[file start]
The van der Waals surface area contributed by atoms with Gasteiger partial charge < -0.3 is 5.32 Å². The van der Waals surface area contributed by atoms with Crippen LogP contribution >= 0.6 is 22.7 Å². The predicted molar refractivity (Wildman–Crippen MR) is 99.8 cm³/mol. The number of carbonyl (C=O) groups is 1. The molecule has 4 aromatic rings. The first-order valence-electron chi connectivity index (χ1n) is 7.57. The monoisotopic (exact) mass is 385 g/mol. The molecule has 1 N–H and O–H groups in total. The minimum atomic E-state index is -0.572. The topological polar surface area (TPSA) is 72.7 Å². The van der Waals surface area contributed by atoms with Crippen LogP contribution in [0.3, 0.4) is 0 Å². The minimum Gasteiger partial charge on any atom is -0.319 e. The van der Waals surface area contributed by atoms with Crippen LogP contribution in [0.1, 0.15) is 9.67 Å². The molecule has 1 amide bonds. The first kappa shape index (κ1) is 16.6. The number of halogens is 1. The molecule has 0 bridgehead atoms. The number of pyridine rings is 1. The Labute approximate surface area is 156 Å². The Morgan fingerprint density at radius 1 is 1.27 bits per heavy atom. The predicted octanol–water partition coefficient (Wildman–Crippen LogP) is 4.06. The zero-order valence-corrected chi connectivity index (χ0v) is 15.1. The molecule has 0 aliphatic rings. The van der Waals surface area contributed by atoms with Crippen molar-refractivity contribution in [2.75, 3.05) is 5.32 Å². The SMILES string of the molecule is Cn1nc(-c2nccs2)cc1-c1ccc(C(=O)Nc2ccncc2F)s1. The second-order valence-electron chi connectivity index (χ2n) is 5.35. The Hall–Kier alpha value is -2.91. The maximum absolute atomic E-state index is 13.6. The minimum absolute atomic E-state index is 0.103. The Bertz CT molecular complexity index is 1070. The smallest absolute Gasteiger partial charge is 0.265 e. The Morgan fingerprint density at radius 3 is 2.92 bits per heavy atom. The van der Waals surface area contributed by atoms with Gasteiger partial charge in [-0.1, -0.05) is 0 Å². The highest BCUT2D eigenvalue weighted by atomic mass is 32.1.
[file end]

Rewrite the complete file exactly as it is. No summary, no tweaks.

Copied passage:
The van der Waals surface area contributed by atoms with Gasteiger partial charge < -0.3 is 5.32 Å². The van der Waals surface area contributed by atoms with Crippen LogP contribution >= 0.6 is 22.7 Å². The predicted molar refractivity (Wildman–Crippen MR) is 99.8 cm³/mol. The number of carbonyl (C=O) groups is 1. The molecule has 4 aromatic rings. The first-order valence-electron chi connectivity index (χ1n) is 7.57. The monoisotopic (exact) mass is 385 g/mol. The molecule has 1 N–H and O–H groups in total. The minimum atomic E-state index is -0.572. The topological polar surface area (TPSA) is 72.7 Å². The van der Waals surface area contributed by atoms with Crippen LogP contribution in [0.3, 0.4) is 0 Å². The minimum Gasteiger partial charge on any atom is -0.319 e. The van der Waals surface area contributed by atoms with Crippen LogP contribution in [0.1, 0.15) is 9.67 Å². The molecule has 1 amide bonds. The first kappa shape index (κ1) is 16.6. The number of halogens is 1. The molecule has 0 bridgehead atoms. The number of pyridine rings is 1. The Labute approximate surface area is 156 Å². The Morgan fingerprint density at radius 1 is 1.27 bits per heavy atom. The predicted octanol–water partition coefficient (Wildman–Crippen LogP) is 4.06. The zero-order valence-corrected chi connectivity index (χ0v) is 15.1. The molecule has 0 aliphatic rings. The van der Waals surface area contributed by atoms with Crippen molar-refractivity contribution in [2.75, 3.05) is 5.32 Å². The SMILES string of the molecule is Cn1nc(-c2nccs2)cc1-c1ccc(C(=O)Nc2ccncc2F)s1. The second-order valence-electron chi connectivity index (χ2n) is 5.35. The Hall–Kier alpha value is -2.91. The maximum absolute atomic E-state index is 13.6. The minimum absolute atomic E-state index is 0.103. The Bertz CT molecular complexity index is 1070. The smallest absolute Gasteiger partial charge is 0.265 e. The Morgan fingerprint density at radius 3 is 2.92 bits per heavy atom. The van der Waals surface area contributed by atoms with Gasteiger partial charge in [-0.1, -0.05) is 0 Å². The highest BCUT2D eigenvalue weighted by atomic mass is 32.1.